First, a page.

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  • 2 weeks later...

When speaking of the FA nibs, what sizes are you using? I’ve been told by a reliable source that the size 10 FA nib offers better flex than the size 15. 

 

Does modern mean modern pens with modern nibs, modern pens with vintage nibs, or merely flexy pens suited for modern ink use, in which case vintage eyedroppers or safeties would outperform modern offerings?

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the 823s and 743s come with a #15fa - sometimes it is just luck, i have 743 fa brought from a japanese stationery shop and it can go up against one of fpnibs flexible jowos/mb 149 calligraphy.  not as good as john mottishaws flex mod though.   

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A Smug Dill
10 minutes ago, tzee said:

I’ve been told by a reliable source that the size 10 FA nib offers better flex than the size 15.

 

I seriously doubt the size 10 FA nib offers more responsive spring-back than the size 15 FA nib. It's not just about how much writing pressure it takes to widen the line width by how much; otherwise I'd just use a brush pen that takes an ink converter in the manner of a fountain pen. In my opinion and for my manner of usage, a good flex nib would put down crisp lines in a way that a brush tip cannot, and the line widths within the range of its capability would be consistently predictable and precisely controllable by the user. The latter necessitates responsive and quick spring-back; I can increase the downward pressure quickly with my hand to force the tines to spread and widen the line, but I can't force the tines to come back together an put down hairlines for me just by reducing the pressure if the nib isn't sufficiently elastic and robust.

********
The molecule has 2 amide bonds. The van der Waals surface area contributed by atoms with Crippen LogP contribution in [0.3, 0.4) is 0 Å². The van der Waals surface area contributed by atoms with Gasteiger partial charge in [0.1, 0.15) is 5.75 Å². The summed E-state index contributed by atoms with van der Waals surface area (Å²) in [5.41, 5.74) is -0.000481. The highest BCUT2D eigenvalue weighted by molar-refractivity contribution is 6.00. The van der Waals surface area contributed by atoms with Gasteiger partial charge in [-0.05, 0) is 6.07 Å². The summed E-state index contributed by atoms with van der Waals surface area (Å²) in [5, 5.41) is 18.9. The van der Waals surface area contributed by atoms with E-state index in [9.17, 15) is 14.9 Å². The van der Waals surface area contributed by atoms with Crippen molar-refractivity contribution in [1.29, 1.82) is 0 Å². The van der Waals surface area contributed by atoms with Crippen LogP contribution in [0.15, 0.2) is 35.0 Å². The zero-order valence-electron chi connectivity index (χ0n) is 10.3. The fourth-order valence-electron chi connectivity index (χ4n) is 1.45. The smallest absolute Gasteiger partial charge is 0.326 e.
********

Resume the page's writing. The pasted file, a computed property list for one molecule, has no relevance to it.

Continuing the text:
I endeavour to be frank and truthful in what I write, show or otherwise present, when I relate my first-hand experiences that are not independently verifiable; and link to third-party content where I can, when I make a claim or refute a statement of fact in a thread. If there is something you can verify for yourself, I entreat you to do so, and judge for yourself what is right, correct for valid. I may be wrong, and my position or say-so is no more authoritative and carries no more weight than anyone else's here.

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19 minutes ago, tzee said:

When speaking of the FA nibs, what sizes are you using? I’ve been told by a reliable source that the size 10 FA nib offers better flex than the size 15.